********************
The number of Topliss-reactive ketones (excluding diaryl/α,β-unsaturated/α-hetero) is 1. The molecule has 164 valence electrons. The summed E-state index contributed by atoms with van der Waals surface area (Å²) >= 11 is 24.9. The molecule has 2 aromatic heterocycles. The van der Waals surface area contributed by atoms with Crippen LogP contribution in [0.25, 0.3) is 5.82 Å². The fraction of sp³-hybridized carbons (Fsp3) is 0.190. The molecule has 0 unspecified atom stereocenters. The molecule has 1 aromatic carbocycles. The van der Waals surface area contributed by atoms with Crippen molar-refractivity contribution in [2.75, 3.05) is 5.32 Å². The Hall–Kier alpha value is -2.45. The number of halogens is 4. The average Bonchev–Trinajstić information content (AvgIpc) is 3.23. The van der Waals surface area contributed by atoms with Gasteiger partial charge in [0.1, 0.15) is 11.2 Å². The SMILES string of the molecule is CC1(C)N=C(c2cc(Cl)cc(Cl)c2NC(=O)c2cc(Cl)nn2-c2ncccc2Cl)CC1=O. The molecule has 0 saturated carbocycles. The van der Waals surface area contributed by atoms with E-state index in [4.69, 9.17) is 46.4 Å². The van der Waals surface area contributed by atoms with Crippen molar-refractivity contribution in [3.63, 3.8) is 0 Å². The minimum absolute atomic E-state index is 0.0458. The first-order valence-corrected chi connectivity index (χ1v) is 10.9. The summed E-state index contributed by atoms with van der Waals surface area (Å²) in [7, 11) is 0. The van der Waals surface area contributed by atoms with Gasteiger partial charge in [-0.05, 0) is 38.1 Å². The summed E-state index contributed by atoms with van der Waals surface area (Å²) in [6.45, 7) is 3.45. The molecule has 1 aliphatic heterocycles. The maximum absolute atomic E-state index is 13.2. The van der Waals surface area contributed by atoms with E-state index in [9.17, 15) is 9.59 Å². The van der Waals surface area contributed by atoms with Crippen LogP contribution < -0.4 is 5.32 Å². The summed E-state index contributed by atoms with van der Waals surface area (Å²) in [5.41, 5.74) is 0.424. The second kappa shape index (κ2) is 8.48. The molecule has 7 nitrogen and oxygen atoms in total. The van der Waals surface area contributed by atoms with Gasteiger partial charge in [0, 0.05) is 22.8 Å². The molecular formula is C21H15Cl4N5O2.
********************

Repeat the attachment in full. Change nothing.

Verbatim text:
The number of Topliss-reactive ketones (excluding diaryl/α,β-unsaturated/α-hetero) is 1. The molecule has 164 valence electrons. The summed E-state index contributed by atoms with van der Waals surface area (Å²) >= 11 is 24.9. The molecule has 2 aromatic heterocycles. The van der Waals surface area contributed by atoms with Crippen LogP contribution in [0.25, 0.3) is 5.82 Å². The fraction of sp³-hybridized carbons (Fsp3) is 0.190. The molecule has 0 unspecified atom stereocenters. The molecule has 1 aromatic carbocycles. The van der Waals surface area contributed by atoms with Crippen molar-refractivity contribution in [2.75, 3.05) is 5.32 Å². The Hall–Kier alpha value is -2.45. The number of halogens is 4. The average Bonchev–Trinajstić information content (AvgIpc) is 3.23. The van der Waals surface area contributed by atoms with Gasteiger partial charge in [0.1, 0.15) is 11.2 Å². The SMILES string of the molecule is CC1(C)N=C(c2cc(Cl)cc(Cl)c2NC(=O)c2cc(Cl)nn2-c2ncccc2Cl)CC1=O. The molecule has 0 saturated carbocycles. The van der Waals surface area contributed by atoms with E-state index in [4.69, 9.17) is 46.4 Å². The van der Waals surface area contributed by atoms with Crippen molar-refractivity contribution in [3.63, 3.8) is 0 Å². The minimum absolute atomic E-state index is 0.0458. The first-order valence-corrected chi connectivity index (χ1v) is 10.9. The summed E-state index contributed by atoms with van der Waals surface area (Å²) in [7, 11) is 0. The van der Waals surface area contributed by atoms with Gasteiger partial charge in [-0.05, 0) is 38.1 Å². The summed E-state index contributed by atoms with van der Waals surface area (Å²) in [6.45, 7) is 3.45. The molecule has 1 aliphatic heterocycles. The maximum absolute atomic E-state index is 13.2. The van der Waals surface area contributed by atoms with E-state index in [9.17, 15) is 9.59 Å². The van der Waals surface area contributed by atoms with Crippen LogP contribution < -0.4 is 5.32 Å². The summed E-state index contributed by atoms with van der Waals surface area (Å²) in [5.41, 5.74) is 0.424. The second kappa shape index (κ2) is 8.48. The molecule has 7 nitrogen and oxygen atoms in total. The van der Waals surface area contributed by atoms with Gasteiger partial charge in [0, 0.05) is 22.8 Å². The molecular formula is C21H15Cl4N5O2.